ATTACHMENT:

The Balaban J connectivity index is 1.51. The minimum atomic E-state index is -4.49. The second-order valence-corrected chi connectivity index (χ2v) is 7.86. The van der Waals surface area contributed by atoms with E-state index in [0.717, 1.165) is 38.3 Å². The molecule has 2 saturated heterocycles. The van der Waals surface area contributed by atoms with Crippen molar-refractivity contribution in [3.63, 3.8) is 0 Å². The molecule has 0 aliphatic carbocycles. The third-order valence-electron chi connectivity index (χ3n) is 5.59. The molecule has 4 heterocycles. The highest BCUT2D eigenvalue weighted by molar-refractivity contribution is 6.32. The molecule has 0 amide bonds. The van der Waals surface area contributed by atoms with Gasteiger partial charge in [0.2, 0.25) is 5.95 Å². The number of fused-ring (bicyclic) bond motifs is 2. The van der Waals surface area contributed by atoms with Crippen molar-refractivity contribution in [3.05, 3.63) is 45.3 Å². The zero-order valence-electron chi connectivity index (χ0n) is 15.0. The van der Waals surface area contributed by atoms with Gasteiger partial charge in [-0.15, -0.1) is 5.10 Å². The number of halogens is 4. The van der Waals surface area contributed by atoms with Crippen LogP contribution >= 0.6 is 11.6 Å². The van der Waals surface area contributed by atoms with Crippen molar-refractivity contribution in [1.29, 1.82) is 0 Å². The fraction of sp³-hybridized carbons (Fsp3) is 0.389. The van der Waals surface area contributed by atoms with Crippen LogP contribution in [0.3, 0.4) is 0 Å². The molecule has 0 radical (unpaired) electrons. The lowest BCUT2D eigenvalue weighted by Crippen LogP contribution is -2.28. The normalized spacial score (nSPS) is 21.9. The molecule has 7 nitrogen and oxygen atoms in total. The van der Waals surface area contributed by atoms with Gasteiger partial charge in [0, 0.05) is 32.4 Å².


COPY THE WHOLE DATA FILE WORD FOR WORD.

The Balaban J connectivity index is 1.51. The minimum atomic E-state index is -4.49. The second-order valence-corrected chi connectivity index (χ2v) is 7.86. The van der Waals surface area contributed by atoms with E-state index in [0.717, 1.165) is 38.3 Å². The molecule has 2 saturated heterocycles. The van der Waals surface area contributed by atoms with Crippen molar-refractivity contribution in [3.63, 3.8) is 0 Å². The molecule has 0 aliphatic carbocycles. The third-order valence-electron chi connectivity index (χ3n) is 5.59. The molecule has 4 heterocycles. The highest BCUT2D eigenvalue weighted by molar-refractivity contribution is 6.32. The molecule has 0 amide bonds. The van der Waals surface area contributed by atoms with Gasteiger partial charge in [0.2, 0.25) is 5.95 Å². The number of fused-ring (bicyclic) bond motifs is 2. The van der Waals surface area contributed by atoms with Crippen molar-refractivity contribution in [3.05, 3.63) is 45.3 Å². The zero-order valence-electron chi connectivity index (χ0n) is 15.0. The van der Waals surface area contributed by atoms with Gasteiger partial charge in [-0.15, -0.1) is 5.10 Å². The number of halogens is 4. The van der Waals surface area contributed by atoms with Crippen LogP contribution >= 0.6 is 11.6 Å². The van der Waals surface area contributed by atoms with Crippen molar-refractivity contribution in [1.29, 1.82) is 0 Å². The fraction of sp³-hybridized carbons (Fsp3) is 0.389. The van der Waals surface area contributed by atoms with Crippen LogP contribution in [0.3, 0.4) is 0 Å². The molecule has 0 radical (unpaired) electrons. The lowest BCUT2D eigenvalue weighted by Crippen LogP contribution is -2.28. The normalized spacial score (nSPS) is 21.9. The molecule has 7 nitrogen and oxygen atoms in total. The van der Waals surface area contributed by atoms with Gasteiger partial charge in [0, 0.05) is 32.4 Å².